That’s a much simpler task with software that tracks EPR policies and other policy developments across the globe, and that helps manage fees, taxes, penalties, and such, in specific jurisdictions, ensuring all packaging specifications that apply to a CPG company are up to date to calculate their exposure.

3. Advanced design capabilities.

Rather than reckoning with waste on the back end of the product lifecycle, with all the added costs that involves, CPG companies are using design to address resource footprint in the planning phase. Because, while research and development accounts for just 5% of the total cost of a product, it influences up to 80% of its resource footprint. 

While research and development accounts for just 5% of the total cost of a product, it influences up to 80% of its resource footprint.

With advanced modeling tools, companies can analyze how specific design trade-offs (involving alternative materials or feedstocks, for example) impact cost, margin, recyclability, EPR exposure, carbon footprint, and other factors — so they gain a clear line of sight into the relationship between sustainability choices and business success.

A CPG company’s design approach actually can change consumer habits at a mass scalable level. Unilever, for example, has collaborated with designers at Accenture Industrial Design Services (formerly the Van Berol agency) to create Dove refillable, reusable deodorant.  

4. Open to explore alternate materials and business models.

Swiss running shoe company On recently launched a circular shoe-by-subscription service, where it washes and grinds down the material from returned shoes to use in the production of new ones. Meanwhile, the Unless collective has created a sneaker entirely from 100% natural materials, including Mirum, a plastic-free plant-based leather alternative, and Clarus, a high-performance recycled cotton. It also offers a free takeback program where it takes the “grinds” from used shoes to create new soil products.

Other CPG companies are exploring pay-as-you-use and refillable container business models. The new Algramo app, for example, enables consumers to purchase their favorite products in reusable packaging.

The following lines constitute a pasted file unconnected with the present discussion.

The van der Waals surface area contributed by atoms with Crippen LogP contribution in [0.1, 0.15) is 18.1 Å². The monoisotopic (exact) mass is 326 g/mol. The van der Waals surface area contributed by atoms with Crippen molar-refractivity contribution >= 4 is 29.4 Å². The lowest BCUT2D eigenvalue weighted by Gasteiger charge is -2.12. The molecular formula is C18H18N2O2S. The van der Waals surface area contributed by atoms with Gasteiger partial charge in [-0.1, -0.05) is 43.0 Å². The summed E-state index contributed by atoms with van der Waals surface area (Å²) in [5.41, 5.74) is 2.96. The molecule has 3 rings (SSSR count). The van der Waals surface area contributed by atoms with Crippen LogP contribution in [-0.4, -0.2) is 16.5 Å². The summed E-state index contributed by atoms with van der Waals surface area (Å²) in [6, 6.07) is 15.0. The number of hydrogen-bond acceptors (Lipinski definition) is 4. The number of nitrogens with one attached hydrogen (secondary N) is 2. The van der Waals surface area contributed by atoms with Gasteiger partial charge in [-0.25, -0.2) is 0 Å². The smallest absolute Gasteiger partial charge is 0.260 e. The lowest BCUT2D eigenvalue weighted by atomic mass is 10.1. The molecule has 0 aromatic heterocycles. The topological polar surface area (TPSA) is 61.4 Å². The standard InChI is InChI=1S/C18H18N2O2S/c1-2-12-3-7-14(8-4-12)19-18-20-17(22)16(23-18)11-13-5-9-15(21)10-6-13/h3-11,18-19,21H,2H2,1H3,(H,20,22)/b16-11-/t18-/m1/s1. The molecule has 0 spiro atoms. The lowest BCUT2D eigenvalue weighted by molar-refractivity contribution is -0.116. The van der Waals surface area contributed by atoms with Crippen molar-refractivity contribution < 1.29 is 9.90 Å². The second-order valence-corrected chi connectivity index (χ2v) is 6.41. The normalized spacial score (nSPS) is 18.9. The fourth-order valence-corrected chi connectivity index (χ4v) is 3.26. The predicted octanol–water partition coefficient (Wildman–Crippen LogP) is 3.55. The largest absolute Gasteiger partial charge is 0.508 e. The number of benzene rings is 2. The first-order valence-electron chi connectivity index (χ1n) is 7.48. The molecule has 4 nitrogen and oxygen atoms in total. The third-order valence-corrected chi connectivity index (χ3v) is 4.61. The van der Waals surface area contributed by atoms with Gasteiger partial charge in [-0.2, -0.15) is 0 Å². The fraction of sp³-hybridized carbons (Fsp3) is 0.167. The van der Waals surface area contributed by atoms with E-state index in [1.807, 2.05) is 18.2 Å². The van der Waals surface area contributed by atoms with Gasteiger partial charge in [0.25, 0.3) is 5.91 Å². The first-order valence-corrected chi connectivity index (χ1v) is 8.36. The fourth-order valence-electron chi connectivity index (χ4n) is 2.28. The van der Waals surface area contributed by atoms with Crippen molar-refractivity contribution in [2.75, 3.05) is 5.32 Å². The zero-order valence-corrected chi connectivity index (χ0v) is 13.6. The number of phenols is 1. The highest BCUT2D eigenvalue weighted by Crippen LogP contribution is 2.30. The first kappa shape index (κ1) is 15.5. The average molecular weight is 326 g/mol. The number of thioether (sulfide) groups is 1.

One reason we’re hearing more about companies like these is because they’re not afraid to tout their products and services to a consuming public that increasingly values brands that back up their sustainability commitments with action.

“To build trust with Gen Z consumers, businesses must be transparent about their sustainability journey and what action they’re taking to improve circularity. This should be weaved into all marketing collateral, from pre-purchase through to on-pack messaging.”

As Nick Beighton, former CEO of online retailer ASOS, pointed out in comments accompanying a 2022 report from Duo, “To build trust with Gen Z consumers, businesses must be transparent about their sustainability journey and what action they’re taking to improve circularity. This should be weaved into all marketing collateral, from pre-purchase through to on-pack messaging.”

About the Author(s)

Ritu Saluja

Director, Customer Experience Advisory, SAP

Ritu Saluja leads engagement with SAP’s strategic customers to shape and develop sustainability industry solutions-to eliminate waste, maximize resources and accelerate circular business models. In her role as Director, Customer Experience Advisory for the Consumer Products Industry at SAP, Saluja is helping organizations to not only build digital strategy for enterprise transformations but also sustainable products, using alternate materials and regenerate natural systems.